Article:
Ghetto Incremental Housing - Phase I

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Focus Areas: Housing

The Ghetto Housing Project is an in situ upgrading project at the heart of Huruma Informal settlement in Nairobi's eastern sub-county. The project is a continuation of the Huruma Housing projects. The five (5) acre piece of land on which the project stands belongs to the Nairobi City County Government. The project is being undertaken in three phases, with the cost of construction ranging between US$2,604 and US$3,645 per household*. The project is to be undertaken in three phases. In the first phase:

• Construction began in 2012 and ended in the year 2013.

• Eighteen (18) houses were constructed. These are now being occupied.

• A US$2,472 loan was given to each household. 


Location: Ghetto, Huruma, Nairobi, Kenya


Eighteen houses have been constructed. The majority of these houses are now being occupied. 

Community capacity:

During phase one of the project the community constructed its own houses with the assistance of support staff and the support of the Federation at large. 


This project can be scaled up to cover the whole Ghetto settlement and demonstrates an approach that can be replicated across the country. Ghetto settlement is surrounded by four other settlements. These include Kambi Moto, Mahira, Gitathuru and Grogon. The Government has been under pressure to provide infrastructure in the Huruma settlements which they are currently doing. For this project to scale up to the surrounding settlements and beyond, the Federation needs to continue to strengthen its relationship with Government.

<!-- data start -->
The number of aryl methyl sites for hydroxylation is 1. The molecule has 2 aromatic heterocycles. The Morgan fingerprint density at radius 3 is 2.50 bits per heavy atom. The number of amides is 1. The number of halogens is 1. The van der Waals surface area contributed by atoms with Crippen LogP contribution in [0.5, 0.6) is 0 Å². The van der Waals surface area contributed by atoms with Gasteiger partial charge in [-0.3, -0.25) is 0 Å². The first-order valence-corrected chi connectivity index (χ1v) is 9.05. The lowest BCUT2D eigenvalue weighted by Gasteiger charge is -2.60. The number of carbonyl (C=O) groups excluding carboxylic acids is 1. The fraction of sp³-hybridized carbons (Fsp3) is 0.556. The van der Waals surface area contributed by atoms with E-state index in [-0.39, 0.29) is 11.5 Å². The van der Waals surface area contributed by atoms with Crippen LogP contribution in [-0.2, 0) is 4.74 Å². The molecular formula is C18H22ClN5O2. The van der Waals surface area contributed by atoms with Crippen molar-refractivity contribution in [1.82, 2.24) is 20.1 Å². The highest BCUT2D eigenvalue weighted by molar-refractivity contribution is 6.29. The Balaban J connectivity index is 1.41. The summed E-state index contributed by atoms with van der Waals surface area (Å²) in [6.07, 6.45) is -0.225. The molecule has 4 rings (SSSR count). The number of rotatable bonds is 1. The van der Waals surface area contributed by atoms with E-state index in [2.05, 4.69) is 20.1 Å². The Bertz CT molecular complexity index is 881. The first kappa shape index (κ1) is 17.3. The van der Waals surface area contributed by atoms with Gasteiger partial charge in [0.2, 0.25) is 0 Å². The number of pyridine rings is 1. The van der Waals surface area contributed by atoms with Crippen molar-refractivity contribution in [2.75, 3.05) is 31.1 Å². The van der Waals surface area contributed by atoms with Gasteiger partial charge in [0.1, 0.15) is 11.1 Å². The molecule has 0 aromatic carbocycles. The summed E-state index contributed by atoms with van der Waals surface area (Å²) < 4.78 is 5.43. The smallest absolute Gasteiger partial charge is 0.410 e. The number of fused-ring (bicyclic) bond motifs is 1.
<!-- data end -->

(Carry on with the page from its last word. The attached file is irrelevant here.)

The project has greatly impacted slum dwellers throughout Nairobi’s eastern region. It has inspired more and more communities to explore and, in some instances, adopt the Federation's organizing strategies for securing their tenure. This project has impacted the Federation’s methods particularly in terms of information and finance management, including community procurement. The federation has demonstrated the community labor and innovative construction technologies learned through exchange with other federations in the SDI network, have been able to cut the unit cost of construction by half (from $6,250 to $3,646 per unit).


SDI Contributions:

SDI contribution for the first two phases of the project was US$61,910. Of this amount, approximately US$32, 776 was utilised in the first phase of the project. 

Resources Leveraged:

The settlement has leveraged land and infrastructure from the State through a Government program funded by the World Bank.